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ARS Home » Plains Area » Fargo, North Dakota » Edward T. Schafer Agricultural Research Center » Sunflower and Plant Biology Research » Research » Research Project #431643

Research Project: Increasing Freezing Tolerance in Winter Canola through a Better Understanding of Deacclimation

Location: Sunflower and Plant Biology Research

Project Number: 3060-21220-029-05-T
Project Type: Trust Fund Cooperative Agreement

Start Date: May 1, 2017
End Date: Jul 1, 2019

Objective:
The overall goal of our research is to develop effective, environmentally sound weed control strategies in northern regions of the United States, using winter cover crops that will also produce a crop with cash value to the farmer. We have identified canola as having good potential for this purpose, but winter hardiness can be an issue in northern regions. Thus, the objectives of this grant proposal are to: 1) Characterize the environmental conditions (light and temperature) that impact the rate and intensity of cold acclimation and deacclimation in winter canola; 2) Use this information to develop a robust protocol for screening 400 lines of a winter canola diversity panel for variation in cold acclimation/deacclimation processes; and 3) Use the genotypic information from the 400 lines to associate genetic differences with cold acclimation/deacclimation processes using a GWAS-based approach.

Approach:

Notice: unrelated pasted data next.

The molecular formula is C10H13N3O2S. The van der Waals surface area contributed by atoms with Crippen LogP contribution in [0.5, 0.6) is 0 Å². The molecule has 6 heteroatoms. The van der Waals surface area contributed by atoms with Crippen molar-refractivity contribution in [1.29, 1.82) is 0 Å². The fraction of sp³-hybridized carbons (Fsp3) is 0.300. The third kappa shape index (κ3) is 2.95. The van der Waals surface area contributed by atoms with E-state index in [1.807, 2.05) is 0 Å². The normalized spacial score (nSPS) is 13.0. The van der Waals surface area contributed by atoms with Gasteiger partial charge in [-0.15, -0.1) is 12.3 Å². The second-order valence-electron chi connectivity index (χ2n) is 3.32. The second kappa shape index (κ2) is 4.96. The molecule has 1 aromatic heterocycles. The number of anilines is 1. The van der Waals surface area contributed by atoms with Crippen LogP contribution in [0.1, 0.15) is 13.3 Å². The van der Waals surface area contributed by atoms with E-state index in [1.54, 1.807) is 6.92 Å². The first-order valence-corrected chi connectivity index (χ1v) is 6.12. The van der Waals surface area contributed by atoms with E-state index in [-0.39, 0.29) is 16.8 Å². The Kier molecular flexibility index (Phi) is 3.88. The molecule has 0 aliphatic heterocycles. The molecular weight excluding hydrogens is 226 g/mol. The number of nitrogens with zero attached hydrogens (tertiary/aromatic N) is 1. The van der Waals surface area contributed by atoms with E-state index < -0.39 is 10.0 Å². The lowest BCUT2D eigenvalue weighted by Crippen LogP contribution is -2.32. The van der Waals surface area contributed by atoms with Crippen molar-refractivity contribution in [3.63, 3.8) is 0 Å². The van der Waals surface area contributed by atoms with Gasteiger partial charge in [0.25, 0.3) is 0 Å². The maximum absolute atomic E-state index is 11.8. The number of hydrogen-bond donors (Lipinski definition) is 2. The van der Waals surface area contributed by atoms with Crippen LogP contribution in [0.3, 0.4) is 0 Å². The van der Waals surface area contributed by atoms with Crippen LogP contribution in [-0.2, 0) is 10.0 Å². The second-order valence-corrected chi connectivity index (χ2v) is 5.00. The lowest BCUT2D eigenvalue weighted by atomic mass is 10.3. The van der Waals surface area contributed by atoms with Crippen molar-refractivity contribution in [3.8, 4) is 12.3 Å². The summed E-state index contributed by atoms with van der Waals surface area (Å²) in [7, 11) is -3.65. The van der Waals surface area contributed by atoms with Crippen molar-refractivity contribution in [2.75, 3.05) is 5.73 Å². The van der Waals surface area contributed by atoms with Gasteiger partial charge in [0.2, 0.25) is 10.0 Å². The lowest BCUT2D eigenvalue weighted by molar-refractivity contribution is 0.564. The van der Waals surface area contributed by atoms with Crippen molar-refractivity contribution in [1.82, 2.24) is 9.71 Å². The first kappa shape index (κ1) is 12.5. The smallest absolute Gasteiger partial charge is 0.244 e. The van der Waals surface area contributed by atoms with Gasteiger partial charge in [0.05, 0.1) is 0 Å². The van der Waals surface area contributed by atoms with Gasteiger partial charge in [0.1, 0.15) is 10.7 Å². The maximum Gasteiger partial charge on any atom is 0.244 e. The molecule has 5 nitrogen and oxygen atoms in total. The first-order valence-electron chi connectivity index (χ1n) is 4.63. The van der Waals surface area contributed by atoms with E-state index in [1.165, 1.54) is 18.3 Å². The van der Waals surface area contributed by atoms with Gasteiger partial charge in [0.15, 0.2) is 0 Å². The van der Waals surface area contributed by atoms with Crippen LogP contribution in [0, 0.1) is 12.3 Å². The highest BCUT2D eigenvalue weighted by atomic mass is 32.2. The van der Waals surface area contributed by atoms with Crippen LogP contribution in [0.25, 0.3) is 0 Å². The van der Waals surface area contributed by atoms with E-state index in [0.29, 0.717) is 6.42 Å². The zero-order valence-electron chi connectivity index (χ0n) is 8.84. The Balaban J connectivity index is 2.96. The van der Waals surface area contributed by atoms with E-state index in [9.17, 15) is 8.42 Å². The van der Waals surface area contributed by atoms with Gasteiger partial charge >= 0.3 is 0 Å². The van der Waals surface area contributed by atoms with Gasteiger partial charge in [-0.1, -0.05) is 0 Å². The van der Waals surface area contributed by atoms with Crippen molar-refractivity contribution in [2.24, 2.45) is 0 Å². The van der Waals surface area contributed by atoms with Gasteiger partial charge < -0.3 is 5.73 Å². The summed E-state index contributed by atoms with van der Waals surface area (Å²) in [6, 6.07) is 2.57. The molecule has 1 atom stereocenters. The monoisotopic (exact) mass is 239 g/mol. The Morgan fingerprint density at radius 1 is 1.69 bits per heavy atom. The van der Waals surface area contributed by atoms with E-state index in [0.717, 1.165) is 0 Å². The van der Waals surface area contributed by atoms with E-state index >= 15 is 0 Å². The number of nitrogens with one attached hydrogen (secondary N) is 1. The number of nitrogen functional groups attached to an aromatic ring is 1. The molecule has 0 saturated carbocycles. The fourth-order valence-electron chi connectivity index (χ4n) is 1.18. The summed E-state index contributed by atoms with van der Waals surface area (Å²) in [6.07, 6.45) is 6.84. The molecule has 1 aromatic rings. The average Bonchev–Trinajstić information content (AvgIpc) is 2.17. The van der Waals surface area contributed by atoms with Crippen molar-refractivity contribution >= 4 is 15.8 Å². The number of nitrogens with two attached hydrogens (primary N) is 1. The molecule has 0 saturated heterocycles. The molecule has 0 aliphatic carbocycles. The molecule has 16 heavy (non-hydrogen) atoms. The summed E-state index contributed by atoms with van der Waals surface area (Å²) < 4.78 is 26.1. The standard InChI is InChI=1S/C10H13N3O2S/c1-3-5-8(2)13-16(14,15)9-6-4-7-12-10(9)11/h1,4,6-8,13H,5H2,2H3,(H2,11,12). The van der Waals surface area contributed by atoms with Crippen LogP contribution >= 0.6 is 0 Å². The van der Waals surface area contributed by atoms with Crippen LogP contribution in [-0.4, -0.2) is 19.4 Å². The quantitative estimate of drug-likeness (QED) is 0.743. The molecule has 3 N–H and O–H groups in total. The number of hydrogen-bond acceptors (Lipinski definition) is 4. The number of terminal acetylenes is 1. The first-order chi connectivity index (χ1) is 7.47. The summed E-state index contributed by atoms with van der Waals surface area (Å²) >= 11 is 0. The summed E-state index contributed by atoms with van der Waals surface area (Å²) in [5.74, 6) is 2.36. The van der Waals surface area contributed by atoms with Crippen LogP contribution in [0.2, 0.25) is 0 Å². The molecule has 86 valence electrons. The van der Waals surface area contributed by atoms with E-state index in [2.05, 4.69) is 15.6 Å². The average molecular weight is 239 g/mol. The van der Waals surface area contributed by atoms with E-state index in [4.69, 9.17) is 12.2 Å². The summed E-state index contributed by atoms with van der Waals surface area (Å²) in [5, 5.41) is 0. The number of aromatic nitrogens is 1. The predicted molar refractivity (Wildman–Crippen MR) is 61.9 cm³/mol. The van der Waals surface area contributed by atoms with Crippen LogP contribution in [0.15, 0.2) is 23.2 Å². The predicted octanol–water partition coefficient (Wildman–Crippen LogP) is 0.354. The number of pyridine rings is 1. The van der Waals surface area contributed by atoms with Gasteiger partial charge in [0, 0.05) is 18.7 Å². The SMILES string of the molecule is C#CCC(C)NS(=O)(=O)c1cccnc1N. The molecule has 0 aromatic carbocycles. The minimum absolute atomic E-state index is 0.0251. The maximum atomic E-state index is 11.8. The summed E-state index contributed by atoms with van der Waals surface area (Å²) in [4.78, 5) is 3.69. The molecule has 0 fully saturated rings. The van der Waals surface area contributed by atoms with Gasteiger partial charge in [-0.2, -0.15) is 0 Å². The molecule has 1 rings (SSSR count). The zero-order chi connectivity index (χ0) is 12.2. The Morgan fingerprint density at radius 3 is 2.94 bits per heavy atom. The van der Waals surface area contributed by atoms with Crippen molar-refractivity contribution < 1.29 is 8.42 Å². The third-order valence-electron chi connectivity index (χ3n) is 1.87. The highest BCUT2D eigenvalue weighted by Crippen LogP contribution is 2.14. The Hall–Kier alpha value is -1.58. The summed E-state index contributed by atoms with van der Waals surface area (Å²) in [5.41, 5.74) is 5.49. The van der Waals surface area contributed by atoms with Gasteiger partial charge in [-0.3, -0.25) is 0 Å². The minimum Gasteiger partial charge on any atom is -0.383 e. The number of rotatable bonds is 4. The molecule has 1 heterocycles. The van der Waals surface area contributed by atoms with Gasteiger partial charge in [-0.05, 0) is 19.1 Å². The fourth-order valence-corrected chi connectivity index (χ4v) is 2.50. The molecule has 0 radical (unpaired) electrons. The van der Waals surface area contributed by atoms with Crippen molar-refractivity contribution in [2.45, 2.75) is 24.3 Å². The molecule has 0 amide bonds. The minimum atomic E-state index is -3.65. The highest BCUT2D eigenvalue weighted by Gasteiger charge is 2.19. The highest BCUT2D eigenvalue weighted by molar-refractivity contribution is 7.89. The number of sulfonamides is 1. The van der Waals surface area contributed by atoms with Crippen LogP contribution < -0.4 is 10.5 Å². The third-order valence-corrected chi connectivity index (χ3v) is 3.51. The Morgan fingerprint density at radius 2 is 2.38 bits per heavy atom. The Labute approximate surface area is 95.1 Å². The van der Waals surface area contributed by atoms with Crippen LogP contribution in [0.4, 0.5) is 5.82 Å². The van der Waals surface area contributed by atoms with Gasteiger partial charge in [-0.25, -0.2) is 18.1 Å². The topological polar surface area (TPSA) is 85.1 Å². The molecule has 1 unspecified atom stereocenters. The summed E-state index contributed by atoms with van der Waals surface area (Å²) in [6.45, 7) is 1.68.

Three freezing tolerant, intolerant, and intermediate tolerant lines will be characterized for light and temperature conditions optimal for deacclimation following cold acclimation, which will be used on all 413 previously genotyped lines of our diversity panel to identify phenotypic differences in regards to deacclimation. Plants will be grown to the 6 leaf stage under greenhouse conditions and then cold acclimated using previously defined conditions (8 weeks of 5C under 12 hr day/night with full spectrum LED lighting in our chilling chamber). Identifying optimal temperature regimes for deacclimation Five plants of each line will be grown and deacclimated under 14 different treatment regimes. Following deacclimation, plants will be subjected to freezing stress (ramp down in temperature of 3 C/hr to a low of -15 C for 4 hrs, followed by return to 20 C at 3 C/hr in the dark). Plants will be moved to the greenhouse and scored for damage and survival based on our previously defined arbitrary scale. Experiments will be replicated at least 2 times. Determining if alternating day night conditions impacts deacclimation intensity Five plants of each line will be grown and cold acclimated and then deacclimated under 8 different treatment regimes. Following deacclimation, plants will be subjected to freezing stress and rated as previously described. Experiments will be repeated at least 2 times. Determine optimal time for deacclimation Five plants of each line will be grown and acclimated as described for each course of treatment. Based on experiments that produced the most variable results among the cultivars, we will treat plants to deacclimating conditions for 0 - acclimated control, 0.5, 1.0, 1.5, 2.0, 2.5, 3.0, 7.0 days, and a non-acclimated control. Following deacclimation, plants will be subjected to freezing stress and rated as previously described. Experiments will be repeated at least 2 times. Identifying deacclimation rate differences between lines in our diversity panel We will subject 2 plants each from the 413 lines to our previously established acclimation protocol (see above). Plants will be then be subjected to the optimal deacclimation conditions for distinguishing differences between lines. Following deacclimation, plants will be subjected to freezing stress and scored for damage survival as previously described. GWAS analysis will be used to identify mapped SNPs associated with freezing tolerance following deacclimation treatments. Appropriate models will be used to identify markers associated with the phenotypes determined above. Although not all genes involved in controlling the rate of deacclimation may be differentially expressed, differential expression of genes associated with altered deacclimation phenotypes would provide supporting data. Thus, we will prepare RNA from shoot tips of canola showing variable responsiveness to deacclimation based on the experiments described above. Time permitting, we may also functionally confirm the role of any identified deacclimation-associated genes using CRISPER technologies.